Did Hobby Lobby Really Go ‘Full Dominionism’?

Did Hobby Lobby Really Go ‘Full Dominionism’? by Michael L. Brown for Ask Dr Brown

On July 4th, Hobby Lobby took out a full-page ad in multiple newspapers featuring a prominently placed verse from the Bible along with numerous, pro-Christian, pro-Bible quotes from our Founding Fathers and other key leaders in our history. It then closed with an appeal to seekers to find out more about Jesus. The response has been quite shrill, if not downright hysterical. But is the response in any way justified?

According to a headline on the popular gay atheist blogsite, Joe My God, “Hobby Lobby Goes Full Dominionist In July 4th Ad.”

A viral tweet claimed, “Hobby lobby took out a full page ad in the Register-Guard this morning. Talking about how America should only be led by Christians. Absolutely frightening.”

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Another tweet alleged, “Full page of dominionist propaganda in this morning’s @BostonGlobe courtesy of @hobbylobby. #separationofchurchandstate”

Yet another tweet stated, “Hobby Lobby Faces Backlash For July 4th Ad Claiming Only Christians Belong in America.”

And still another tweet (and there are more cited by Joe My God) claimed, “Hobby Lobby’s owners should look at the US Constitution. There’s no litmus test for religion to hold public office. And there’s surely no mandate for a theocracy.

“Also, they might want to review the 10 Commandments since they’re fond of stealing artifacts from other countries.”

Snopes.com actually devoted a page to examining whether it was true that, “On Independence Day in 2021, Hobby Lobby crafts store placed an ad in several newspapers that read: ‘One Nation Under God.’” (The verdict: yes, it’s true!)

But what does the ad actually say? Is Hobby Lobby guilty of preaching dominionism? Of suggesting that only Christians can run for office? That America should only be led (or populated) by Christians?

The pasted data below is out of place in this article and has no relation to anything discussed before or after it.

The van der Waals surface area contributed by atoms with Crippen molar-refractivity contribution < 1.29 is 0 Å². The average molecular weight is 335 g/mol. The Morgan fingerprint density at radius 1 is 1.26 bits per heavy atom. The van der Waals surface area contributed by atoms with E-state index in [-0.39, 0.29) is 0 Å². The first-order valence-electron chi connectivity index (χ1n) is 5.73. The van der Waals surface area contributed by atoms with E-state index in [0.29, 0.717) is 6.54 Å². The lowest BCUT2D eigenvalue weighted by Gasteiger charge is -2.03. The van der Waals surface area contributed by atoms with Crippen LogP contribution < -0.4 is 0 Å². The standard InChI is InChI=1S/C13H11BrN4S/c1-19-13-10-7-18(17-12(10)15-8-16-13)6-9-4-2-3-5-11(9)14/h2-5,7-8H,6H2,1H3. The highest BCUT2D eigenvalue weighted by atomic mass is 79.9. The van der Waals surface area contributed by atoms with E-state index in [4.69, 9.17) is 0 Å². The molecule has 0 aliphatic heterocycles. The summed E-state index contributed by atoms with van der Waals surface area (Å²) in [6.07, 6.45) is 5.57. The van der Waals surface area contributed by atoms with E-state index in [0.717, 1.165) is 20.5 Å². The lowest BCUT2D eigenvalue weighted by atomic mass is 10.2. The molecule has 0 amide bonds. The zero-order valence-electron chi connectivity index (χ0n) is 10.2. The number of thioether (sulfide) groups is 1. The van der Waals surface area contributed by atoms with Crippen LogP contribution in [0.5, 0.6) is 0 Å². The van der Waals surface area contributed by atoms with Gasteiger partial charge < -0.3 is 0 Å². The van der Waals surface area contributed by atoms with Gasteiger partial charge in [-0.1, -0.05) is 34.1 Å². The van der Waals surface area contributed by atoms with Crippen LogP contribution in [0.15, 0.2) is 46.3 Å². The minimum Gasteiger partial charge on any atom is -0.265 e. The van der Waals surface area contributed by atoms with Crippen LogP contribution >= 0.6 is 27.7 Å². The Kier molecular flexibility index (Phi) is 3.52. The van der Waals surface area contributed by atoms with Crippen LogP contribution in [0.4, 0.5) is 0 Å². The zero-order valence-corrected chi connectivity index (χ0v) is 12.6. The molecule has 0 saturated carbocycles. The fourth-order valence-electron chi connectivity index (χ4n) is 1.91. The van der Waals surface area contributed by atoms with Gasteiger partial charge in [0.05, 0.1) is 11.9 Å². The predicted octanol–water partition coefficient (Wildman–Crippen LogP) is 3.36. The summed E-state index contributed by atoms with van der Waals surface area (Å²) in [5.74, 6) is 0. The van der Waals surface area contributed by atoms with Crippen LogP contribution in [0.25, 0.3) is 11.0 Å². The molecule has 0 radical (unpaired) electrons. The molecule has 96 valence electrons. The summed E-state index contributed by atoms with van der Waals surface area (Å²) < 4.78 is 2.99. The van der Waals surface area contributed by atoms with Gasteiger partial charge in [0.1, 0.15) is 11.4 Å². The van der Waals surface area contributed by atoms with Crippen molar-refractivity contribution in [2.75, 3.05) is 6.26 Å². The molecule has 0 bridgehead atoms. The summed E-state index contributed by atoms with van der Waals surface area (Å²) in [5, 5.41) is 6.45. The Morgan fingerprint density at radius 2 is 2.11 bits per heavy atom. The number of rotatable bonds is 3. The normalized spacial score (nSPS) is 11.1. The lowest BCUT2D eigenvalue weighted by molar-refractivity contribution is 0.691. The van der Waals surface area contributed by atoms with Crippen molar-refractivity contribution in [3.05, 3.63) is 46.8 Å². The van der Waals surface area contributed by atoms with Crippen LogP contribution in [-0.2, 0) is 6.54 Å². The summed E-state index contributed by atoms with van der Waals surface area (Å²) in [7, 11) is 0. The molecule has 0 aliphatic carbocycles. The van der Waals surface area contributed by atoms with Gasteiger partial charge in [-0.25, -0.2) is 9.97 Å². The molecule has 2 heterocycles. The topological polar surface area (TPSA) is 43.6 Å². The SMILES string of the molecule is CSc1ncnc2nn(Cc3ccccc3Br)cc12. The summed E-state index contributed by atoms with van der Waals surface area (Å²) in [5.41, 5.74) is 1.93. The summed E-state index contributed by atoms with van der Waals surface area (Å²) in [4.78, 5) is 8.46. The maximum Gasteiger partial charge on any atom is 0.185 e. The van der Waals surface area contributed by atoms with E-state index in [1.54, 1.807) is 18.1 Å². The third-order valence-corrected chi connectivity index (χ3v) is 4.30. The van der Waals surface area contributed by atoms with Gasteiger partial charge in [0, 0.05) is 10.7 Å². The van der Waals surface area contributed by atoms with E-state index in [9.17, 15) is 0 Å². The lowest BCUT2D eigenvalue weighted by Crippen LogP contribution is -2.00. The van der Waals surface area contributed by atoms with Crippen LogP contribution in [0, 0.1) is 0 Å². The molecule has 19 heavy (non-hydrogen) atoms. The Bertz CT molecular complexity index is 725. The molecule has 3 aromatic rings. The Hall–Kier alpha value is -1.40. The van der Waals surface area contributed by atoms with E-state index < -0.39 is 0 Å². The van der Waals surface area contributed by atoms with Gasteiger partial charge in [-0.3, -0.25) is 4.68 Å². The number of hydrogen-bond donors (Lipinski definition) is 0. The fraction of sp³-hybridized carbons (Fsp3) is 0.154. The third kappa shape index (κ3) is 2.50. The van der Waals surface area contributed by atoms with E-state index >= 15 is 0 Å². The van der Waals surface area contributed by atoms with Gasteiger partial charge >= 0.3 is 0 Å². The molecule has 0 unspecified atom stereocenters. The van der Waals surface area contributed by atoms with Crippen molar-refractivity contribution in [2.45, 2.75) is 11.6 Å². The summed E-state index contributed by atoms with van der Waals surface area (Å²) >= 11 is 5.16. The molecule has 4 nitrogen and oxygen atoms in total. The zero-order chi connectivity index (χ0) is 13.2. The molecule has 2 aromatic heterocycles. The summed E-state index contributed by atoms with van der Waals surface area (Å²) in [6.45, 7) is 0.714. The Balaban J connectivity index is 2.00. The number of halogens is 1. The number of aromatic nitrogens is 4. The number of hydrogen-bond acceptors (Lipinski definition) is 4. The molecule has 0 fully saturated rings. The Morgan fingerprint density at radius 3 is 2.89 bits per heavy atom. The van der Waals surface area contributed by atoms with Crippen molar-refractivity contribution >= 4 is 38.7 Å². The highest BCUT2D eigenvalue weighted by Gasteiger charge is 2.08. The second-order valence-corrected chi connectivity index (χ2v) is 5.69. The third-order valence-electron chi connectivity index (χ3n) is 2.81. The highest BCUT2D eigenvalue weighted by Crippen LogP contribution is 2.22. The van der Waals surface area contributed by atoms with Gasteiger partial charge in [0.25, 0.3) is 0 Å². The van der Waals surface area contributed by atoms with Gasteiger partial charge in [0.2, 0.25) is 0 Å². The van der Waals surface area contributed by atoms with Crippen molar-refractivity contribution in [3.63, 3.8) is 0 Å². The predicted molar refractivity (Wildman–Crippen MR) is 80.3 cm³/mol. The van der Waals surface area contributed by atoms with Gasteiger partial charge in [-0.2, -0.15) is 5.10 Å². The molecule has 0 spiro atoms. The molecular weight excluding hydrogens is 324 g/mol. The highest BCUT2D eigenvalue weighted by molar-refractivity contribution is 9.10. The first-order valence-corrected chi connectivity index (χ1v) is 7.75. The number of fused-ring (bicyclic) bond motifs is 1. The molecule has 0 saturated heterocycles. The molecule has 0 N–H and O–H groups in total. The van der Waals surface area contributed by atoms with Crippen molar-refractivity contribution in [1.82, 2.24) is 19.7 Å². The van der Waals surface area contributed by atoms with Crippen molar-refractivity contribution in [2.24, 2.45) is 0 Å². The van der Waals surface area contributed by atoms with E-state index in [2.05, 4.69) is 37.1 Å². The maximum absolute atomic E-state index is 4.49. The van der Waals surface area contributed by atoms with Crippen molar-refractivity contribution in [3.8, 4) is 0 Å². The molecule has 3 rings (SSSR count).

The Hobby Lobby website provided a link to the ad with options to download a JPEG or PDF version, so anyone can check out the content and read it for themselves.

It features a large picture of an American flag and next to it the words, “One Nation Under God.”

So far, so good. That’s what we still say in the Pledge of Allegiance, and that is certainly the hope of ten of millions of Americans today.

Next is a quotation from Psalm 33:12, “Blessed is the nation whose God is the Lord,” in all caps.

Again, so far, so good.

This is a universal biblical axiom, and one that has been shared by generations of a predominantly Christian-professing America. We believe that to be true, but we are not seeking to enforce that.

Then, in small print, is a series of quotes from Presidents, Founding Fathers, Supreme Court Justices, Congress, Education, Supreme Court Rulings, and Foreign Opinion.

Some of the quotes simply remind us that our founders believed that Christian faith was indispensable to the success and stability of our nation.

For example, John Adams stated that, “Our Constitution was made only for a moral and religious People. It is wholly inadequate to the government of any other.”

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